The GOP didn’t do themselves any favors when the categorically opposed everything that Obama proposed regardless of its merits. Trumps initial victory was against the GOP leadership that was behind this take no prisoners strategy.

      The left wing isn’t doing itself any favors adopting the same attitude. It’s reinforcing the anti-establishment attitude that got Trump elected. It’s not going to push Trump out of office. To the contrary, it’s going to make his movement stronger.

      • Submitted by Robert McManus on 02/27/2017 - 02:42 pm.

        What I find pathetic is the “your side lost” attitude. A truly pluralistic approach(not that ANYONE who voted for the pu$$ygrabber in chief has a pluralistic attitude or even knows offhand what that might be) holds that we are all on the same side, that the common good is our goal, that our fellow man is our responsibility. Nobody lives in a state of entire independence. Thus, there is no “your side” or my side. That kind of sentiment is a clannish, sort of “Go Vikes!” attitude. It represents a rather primitive approach.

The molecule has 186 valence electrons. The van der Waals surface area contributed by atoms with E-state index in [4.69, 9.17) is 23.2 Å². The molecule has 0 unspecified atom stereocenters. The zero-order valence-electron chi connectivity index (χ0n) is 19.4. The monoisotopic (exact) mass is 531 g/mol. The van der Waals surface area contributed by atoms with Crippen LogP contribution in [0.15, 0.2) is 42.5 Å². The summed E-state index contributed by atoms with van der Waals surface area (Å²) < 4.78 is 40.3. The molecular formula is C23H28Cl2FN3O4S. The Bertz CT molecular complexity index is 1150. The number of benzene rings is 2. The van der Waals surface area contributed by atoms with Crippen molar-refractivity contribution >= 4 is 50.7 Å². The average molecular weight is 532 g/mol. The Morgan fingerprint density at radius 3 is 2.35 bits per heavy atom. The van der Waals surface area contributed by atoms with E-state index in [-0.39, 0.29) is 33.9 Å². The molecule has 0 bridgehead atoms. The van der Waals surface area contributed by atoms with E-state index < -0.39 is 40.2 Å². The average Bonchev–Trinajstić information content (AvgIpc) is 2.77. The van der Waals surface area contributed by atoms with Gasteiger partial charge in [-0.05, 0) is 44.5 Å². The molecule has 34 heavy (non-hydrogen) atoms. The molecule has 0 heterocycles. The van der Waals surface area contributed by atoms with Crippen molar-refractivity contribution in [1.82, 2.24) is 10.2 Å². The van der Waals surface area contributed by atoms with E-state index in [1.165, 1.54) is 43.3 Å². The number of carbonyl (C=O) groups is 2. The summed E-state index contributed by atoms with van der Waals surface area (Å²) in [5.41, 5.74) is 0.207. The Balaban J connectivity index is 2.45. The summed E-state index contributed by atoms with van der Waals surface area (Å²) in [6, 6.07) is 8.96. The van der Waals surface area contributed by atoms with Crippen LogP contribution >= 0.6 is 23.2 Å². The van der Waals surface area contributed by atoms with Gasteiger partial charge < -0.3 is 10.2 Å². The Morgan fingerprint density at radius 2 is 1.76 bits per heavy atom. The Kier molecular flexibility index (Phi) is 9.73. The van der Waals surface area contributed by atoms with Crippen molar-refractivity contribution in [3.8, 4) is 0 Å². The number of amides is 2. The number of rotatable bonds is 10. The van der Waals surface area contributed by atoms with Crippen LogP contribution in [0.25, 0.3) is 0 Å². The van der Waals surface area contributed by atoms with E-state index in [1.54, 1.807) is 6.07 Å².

The attacks on minorities and dissenters that were taking place at Trump rallies during the campaign were enough for thinking people and the majority of American voters to realize that a vote for the kind of person, the kind of country, Donald Trump represents was a vote for bigotry. His attitude toward the dignity of women is appalling. And his selection of some real miscreants as some of his closest advisors has borne this out, as has his empowerment of government profiling of certain minorities and the banning of their entry.

    • Submitted by C.S. Senne on 02/25/2017 - 01:52 pm.